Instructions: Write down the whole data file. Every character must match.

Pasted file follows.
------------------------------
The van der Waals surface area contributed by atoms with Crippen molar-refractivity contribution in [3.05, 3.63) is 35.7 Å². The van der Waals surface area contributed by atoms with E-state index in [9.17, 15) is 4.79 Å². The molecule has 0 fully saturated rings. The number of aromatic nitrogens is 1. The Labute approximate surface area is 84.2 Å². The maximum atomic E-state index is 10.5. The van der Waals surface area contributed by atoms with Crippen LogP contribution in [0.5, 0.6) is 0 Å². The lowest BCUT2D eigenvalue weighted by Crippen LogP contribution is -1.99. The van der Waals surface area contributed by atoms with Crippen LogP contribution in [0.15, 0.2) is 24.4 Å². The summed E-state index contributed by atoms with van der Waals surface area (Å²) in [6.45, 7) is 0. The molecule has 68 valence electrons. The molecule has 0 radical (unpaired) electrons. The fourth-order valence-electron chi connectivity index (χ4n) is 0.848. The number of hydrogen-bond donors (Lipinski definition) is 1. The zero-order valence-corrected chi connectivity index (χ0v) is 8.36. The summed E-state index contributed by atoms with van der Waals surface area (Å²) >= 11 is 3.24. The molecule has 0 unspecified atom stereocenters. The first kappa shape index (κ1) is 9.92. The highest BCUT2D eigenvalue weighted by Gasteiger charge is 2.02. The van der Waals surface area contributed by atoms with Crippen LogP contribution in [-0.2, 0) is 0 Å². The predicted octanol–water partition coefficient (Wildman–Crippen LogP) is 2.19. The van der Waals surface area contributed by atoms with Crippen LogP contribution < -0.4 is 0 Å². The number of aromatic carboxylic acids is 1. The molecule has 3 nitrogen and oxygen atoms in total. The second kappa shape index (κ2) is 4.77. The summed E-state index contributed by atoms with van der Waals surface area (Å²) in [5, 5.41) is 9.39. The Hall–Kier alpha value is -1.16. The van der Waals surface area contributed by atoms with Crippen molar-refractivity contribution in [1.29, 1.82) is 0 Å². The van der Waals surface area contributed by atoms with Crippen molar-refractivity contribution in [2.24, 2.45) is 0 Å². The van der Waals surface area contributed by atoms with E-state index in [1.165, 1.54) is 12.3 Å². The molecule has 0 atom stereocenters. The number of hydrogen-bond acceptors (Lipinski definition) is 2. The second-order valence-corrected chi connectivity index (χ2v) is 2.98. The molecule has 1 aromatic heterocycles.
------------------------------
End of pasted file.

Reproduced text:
The van der Waals surface area contributed by atoms with Crippen molar-refractivity contribution in [3.05, 3.63) is 35.7 Å². The van der Waals surface area contributed by atoms with E-state index in [9.17, 15) is 4.79 Å². The molecule has 0 fully saturated rings. The number of aromatic nitrogens is 1. The Labute approximate surface area is 84.2 Å². The maximum atomic E-state index is 10.5. The van der Waals surface area contributed by atoms with Crippen LogP contribution in [0.5, 0.6) is 0 Å². The lowest BCUT2D eigenvalue weighted by Crippen LogP contribution is -1.99. The van der Waals surface area contributed by atoms with Crippen LogP contribution in [0.15, 0.2) is 24.4 Å². The summed E-state index contributed by atoms with van der Waals surface area (Å²) in [6.45, 7) is 0. The molecule has 68 valence electrons. The molecule has 0 radical (unpaired) electrons. The fourth-order valence-electron chi connectivity index (χ4n) is 0.848. The number of hydrogen-bond donors (Lipinski definition) is 1. The zero-order valence-corrected chi connectivity index (χ0v) is 8.36. The summed E-state index contributed by atoms with van der Waals surface area (Å²) >= 11 is 3.24. The molecule has 0 unspecified atom stereocenters. The first kappa shape index (κ1) is 9.92. The highest BCUT2D eigenvalue weighted by Gasteiger charge is 2.02. The van der Waals surface area contributed by atoms with Crippen LogP contribution in [-0.2, 0) is 0 Å². The predicted octanol–water partition coefficient (Wildman–Crippen LogP) is 2.19. The van der Waals surface area contributed by atoms with Crippen LogP contribution < -0.4 is 0 Å². The number of aromatic carboxylic acids is 1. The molecule has 3 nitrogen and oxygen atoms in total. The second kappa shape index (κ2) is 4.77. The summed E-state index contributed by atoms with van der Waals surface area (Å²) in [5, 5.41) is 9.39. The Hall–Kier alpha value is -1.16. The van der Waals surface area contributed by atoms with Crippen molar-refractivity contribution in [1.29, 1.82) is 0 Å². The van der Waals surface area contributed by atoms with Crippen molar-refractivity contribution in [2.24, 2.45) is 0 Å². The van der Waals surface area contributed by atoms with E-state index in [1.165, 1.54) is 12.3 Å². The molecule has 0 atom stereocenters. The number of hydrogen-bond acceptors (Lipinski definition) is 2. The second-order valence-corrected chi connectivity index (χ2v) is 2.98. The molecule has 1 aromatic heterocycles.